As we begin to re-imagine our current digital payment services through our Future Payments programme, we’ll be putting the citizen front and centre. Technology and innovation may be one way to solve some of the issues our customers face. So why not join us at Hack the North 4.0, from 21-22 November in Manchester where we’ll be generating ideas to boost financial inclusion.
Through our Future Payments change programme we are exploring how we can support financial inclusion using technology. This will include supporting vulnerable groups; such as those who do not have bank accounts, those who request advances, adults with learning difficulties, and others who don’t or can’t use existing services.
We’re keeping an eye on the changing payment landscape, and have seen a number of new financial products and services which people are using to help manage their money, supplement incomes, get control of their debt or provide saving solutions. For example, UK start-up Tully is helping people who are burdened with multiple debt repayments. It offers a flexible debt repayment plan that takes just one payment, and adjusts to the person’s financial situation each month. And there’s Yolt, which is helping people by allowing them to see all their accounts in one place and set budgeting goals whilst giving advanced analytics on spending and income patterns, so that they can better manage their money.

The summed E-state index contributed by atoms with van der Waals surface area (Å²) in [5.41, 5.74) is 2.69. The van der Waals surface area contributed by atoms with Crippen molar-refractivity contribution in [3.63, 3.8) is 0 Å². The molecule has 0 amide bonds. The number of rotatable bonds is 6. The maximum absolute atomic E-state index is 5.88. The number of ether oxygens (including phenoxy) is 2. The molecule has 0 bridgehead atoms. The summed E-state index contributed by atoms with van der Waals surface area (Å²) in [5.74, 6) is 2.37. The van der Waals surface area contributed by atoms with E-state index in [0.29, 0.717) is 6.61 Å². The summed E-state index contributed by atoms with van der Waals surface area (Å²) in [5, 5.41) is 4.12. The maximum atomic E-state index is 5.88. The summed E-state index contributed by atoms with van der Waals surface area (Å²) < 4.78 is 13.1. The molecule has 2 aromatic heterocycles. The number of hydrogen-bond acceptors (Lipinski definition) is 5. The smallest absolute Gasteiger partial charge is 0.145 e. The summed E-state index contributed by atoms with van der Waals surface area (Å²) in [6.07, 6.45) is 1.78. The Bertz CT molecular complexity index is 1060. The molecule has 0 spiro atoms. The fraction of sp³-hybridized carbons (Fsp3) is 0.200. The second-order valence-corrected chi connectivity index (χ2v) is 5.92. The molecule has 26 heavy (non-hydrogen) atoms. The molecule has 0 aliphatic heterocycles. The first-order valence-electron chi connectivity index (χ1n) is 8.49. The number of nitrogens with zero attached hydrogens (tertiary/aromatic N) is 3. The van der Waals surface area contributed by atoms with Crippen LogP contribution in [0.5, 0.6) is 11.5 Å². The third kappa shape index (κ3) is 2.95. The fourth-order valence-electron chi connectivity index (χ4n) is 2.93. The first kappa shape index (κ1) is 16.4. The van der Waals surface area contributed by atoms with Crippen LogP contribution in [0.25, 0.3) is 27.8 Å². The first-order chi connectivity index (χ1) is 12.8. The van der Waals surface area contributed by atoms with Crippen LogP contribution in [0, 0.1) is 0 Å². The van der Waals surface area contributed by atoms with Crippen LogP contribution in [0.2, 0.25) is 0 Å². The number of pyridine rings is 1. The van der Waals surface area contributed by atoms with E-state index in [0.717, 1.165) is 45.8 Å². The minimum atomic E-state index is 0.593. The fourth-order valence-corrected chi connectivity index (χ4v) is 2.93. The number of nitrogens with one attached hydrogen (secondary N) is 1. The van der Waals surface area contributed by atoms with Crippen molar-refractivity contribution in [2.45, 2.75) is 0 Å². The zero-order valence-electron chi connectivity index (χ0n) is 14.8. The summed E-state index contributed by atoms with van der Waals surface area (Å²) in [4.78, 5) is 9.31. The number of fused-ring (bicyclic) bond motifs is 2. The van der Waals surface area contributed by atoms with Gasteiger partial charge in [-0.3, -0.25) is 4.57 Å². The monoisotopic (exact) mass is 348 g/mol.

These new products have been enabled by the open banking initiative, which was driven by the UK’s Competition and Markets Authority (CMA) to encourage competition within financial services. At the hack, open banking will be one area we’ll explore. Open banking is fuelled by technology, innovation and market forces. It uses open APIs to enable third-party developers to build applications and services around the financial institution allowing customers to access cheaper financial products and benefit from innovative applications and services.
We’ll also look at other solutions to help support citizens, for example, how we support our customers without a bank account. People who find it difficult to open a bank account include some migrants, those who cannot provide proof of a UK address, and individuals with poor credit histories. There are also some people who do not want a bank account.
To support them, could we look at solutions to provide a product or service that would be a stepping stone to getting a bank account?
In DWP’s last Financial Inclusion Report, we found there were 1.23 million people without bank accounts. Currently we provide a Payment Exception Service to provide welfare payments to citizens without accounts. However, the unbanked potentially face additional costs that can be up to £485 each year for bills and basic services because they don’t have the support of a bank.
Originally published here.